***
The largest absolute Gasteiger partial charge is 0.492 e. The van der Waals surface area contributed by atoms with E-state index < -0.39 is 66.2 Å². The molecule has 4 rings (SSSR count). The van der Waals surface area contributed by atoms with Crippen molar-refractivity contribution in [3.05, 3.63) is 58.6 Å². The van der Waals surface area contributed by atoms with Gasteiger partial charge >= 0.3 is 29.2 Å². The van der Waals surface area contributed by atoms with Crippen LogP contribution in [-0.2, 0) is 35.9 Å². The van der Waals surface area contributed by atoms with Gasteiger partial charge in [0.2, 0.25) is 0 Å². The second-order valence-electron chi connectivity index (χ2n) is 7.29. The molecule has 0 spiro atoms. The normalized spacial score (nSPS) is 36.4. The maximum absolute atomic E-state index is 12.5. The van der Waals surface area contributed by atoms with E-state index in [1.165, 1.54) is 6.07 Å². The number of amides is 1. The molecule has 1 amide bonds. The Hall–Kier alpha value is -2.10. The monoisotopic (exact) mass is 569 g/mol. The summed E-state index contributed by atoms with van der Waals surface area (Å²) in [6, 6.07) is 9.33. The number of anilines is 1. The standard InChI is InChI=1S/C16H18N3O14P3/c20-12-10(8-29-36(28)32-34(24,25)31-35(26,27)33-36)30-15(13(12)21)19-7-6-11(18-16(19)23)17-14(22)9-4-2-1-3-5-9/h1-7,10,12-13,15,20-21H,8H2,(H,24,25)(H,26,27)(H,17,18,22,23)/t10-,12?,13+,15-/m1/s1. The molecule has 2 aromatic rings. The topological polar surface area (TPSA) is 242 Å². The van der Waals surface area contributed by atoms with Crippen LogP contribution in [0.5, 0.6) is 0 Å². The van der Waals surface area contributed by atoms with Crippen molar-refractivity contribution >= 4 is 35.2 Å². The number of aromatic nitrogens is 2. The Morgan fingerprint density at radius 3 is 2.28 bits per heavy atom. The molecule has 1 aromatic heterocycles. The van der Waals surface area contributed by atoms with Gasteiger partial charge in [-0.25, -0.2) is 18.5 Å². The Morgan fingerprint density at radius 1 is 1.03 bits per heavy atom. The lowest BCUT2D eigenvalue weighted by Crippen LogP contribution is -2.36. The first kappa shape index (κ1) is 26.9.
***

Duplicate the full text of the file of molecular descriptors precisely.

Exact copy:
The largest absolute Gasteiger partial charge is 0.492 e. The van der Waals surface area contributed by atoms with E-state index < -0.39 is 66.2 Å². The molecule has 4 rings (SSSR count). The van der Waals surface area contributed by atoms with Crippen molar-refractivity contribution in [3.05, 3.63) is 58.6 Å². The van der Waals surface area contributed by atoms with Gasteiger partial charge >= 0.3 is 29.2 Å². The van der Waals surface area contributed by atoms with Crippen LogP contribution in [-0.2, 0) is 35.9 Å². The van der Waals surface area contributed by atoms with Gasteiger partial charge in [0.2, 0.25) is 0 Å². The second-order valence-electron chi connectivity index (χ2n) is 7.29. The molecule has 0 spiro atoms. The normalized spacial score (nSPS) is 36.4. The maximum absolute atomic E-state index is 12.5. The van der Waals surface area contributed by atoms with E-state index in [1.165, 1.54) is 6.07 Å². The number of amides is 1. The molecule has 1 amide bonds. The Hall–Kier alpha value is -2.10. The monoisotopic (exact) mass is 569 g/mol. The summed E-state index contributed by atoms with van der Waals surface area (Å²) in [6, 6.07) is 9.33. The number of anilines is 1. The standard InChI is InChI=1S/C16H18N3O14P3/c20-12-10(8-29-36(28)32-34(24,25)31-35(26,27)33-36)30-15(13(12)21)19-7-6-11(18-16(19)23)17-14(22)9-4-2-1-3-5-9/h1-7,10,12-13,15,20-21H,8H2,(H,24,25)(H,26,27)(H,17,18,22,23)/t10-,12?,13+,15-/m1/s1. The molecule has 2 aromatic rings. The topological polar surface area (TPSA) is 242 Å². The van der Waals surface area contributed by atoms with Crippen LogP contribution in [0.5, 0.6) is 0 Å². The van der Waals surface area contributed by atoms with Crippen molar-refractivity contribution >= 4 is 35.2 Å². The number of aromatic nitrogens is 2. The Morgan fingerprint density at radius 3 is 2.28 bits per heavy atom. The molecule has 1 aromatic heterocycles. The van der Waals surface area contributed by atoms with Gasteiger partial charge in [-0.25, -0.2) is 18.5 Å². The Morgan fingerprint density at radius 1 is 1.03 bits per heavy atom. The lowest BCUT2D eigenvalue weighted by Crippen LogP contribution is -2.36. The first kappa shape index (κ1) is 26.9.